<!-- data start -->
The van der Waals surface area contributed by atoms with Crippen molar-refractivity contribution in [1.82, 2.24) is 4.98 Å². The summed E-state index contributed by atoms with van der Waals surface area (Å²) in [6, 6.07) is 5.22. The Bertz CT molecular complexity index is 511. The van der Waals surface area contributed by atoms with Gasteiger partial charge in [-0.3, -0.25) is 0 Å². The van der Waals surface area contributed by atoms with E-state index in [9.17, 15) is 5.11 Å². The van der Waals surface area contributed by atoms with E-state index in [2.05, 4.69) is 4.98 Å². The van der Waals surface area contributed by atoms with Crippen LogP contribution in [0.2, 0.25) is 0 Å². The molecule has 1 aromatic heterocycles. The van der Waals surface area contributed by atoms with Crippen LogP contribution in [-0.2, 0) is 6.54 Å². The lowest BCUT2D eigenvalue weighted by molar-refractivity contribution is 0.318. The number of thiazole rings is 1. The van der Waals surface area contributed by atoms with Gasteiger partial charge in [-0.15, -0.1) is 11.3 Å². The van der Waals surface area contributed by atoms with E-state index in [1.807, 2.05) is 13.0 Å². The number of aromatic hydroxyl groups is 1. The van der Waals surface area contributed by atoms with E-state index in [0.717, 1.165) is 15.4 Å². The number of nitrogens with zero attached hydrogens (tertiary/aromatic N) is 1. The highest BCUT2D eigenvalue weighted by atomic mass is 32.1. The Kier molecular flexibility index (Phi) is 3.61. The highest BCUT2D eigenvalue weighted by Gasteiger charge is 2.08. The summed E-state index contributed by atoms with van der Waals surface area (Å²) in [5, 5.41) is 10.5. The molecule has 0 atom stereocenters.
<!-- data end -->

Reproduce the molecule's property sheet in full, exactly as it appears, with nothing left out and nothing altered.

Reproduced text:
The van der Waals surface area contributed by atoms with Crippen molar-refractivity contribution in [1.82, 2.24) is 4.98 Å². The summed E-state index contributed by atoms with van der Waals surface area (Å²) in [6, 6.07) is 5.22. The Bertz CT molecular complexity index is 511. The van der Waals surface area contributed by atoms with Gasteiger partial charge in [-0.3, -0.25) is 0 Å². The van der Waals surface area contributed by atoms with E-state index in [9.17, 15) is 5.11 Å². The van der Waals surface area contributed by atoms with E-state index in [2.05, 4.69) is 4.98 Å². The van der Waals surface area contributed by atoms with Crippen LogP contribution in [0.2, 0.25) is 0 Å². The molecule has 1 aromatic heterocycles. The van der Waals surface area contributed by atoms with Crippen LogP contribution in [-0.2, 0) is 6.54 Å². The lowest BCUT2D eigenvalue weighted by molar-refractivity contribution is 0.318. The number of thiazole rings is 1. The van der Waals surface area contributed by atoms with Gasteiger partial charge in [-0.15, -0.1) is 11.3 Å². The van der Waals surface area contributed by atoms with E-state index in [1.807, 2.05) is 13.0 Å². The number of aromatic hydroxyl groups is 1. The van der Waals surface area contributed by atoms with E-state index in [0.717, 1.165) is 15.4 Å². The number of nitrogens with zero attached hydrogens (tertiary/aromatic N) is 1. The highest BCUT2D eigenvalue weighted by atomic mass is 32.1. The Kier molecular flexibility index (Phi) is 3.61. The highest BCUT2D eigenvalue weighted by Gasteiger charge is 2.08. The summed E-state index contributed by atoms with van der Waals surface area (Å²) in [5, 5.41) is 10.5. The molecule has 0 atom stereocenters.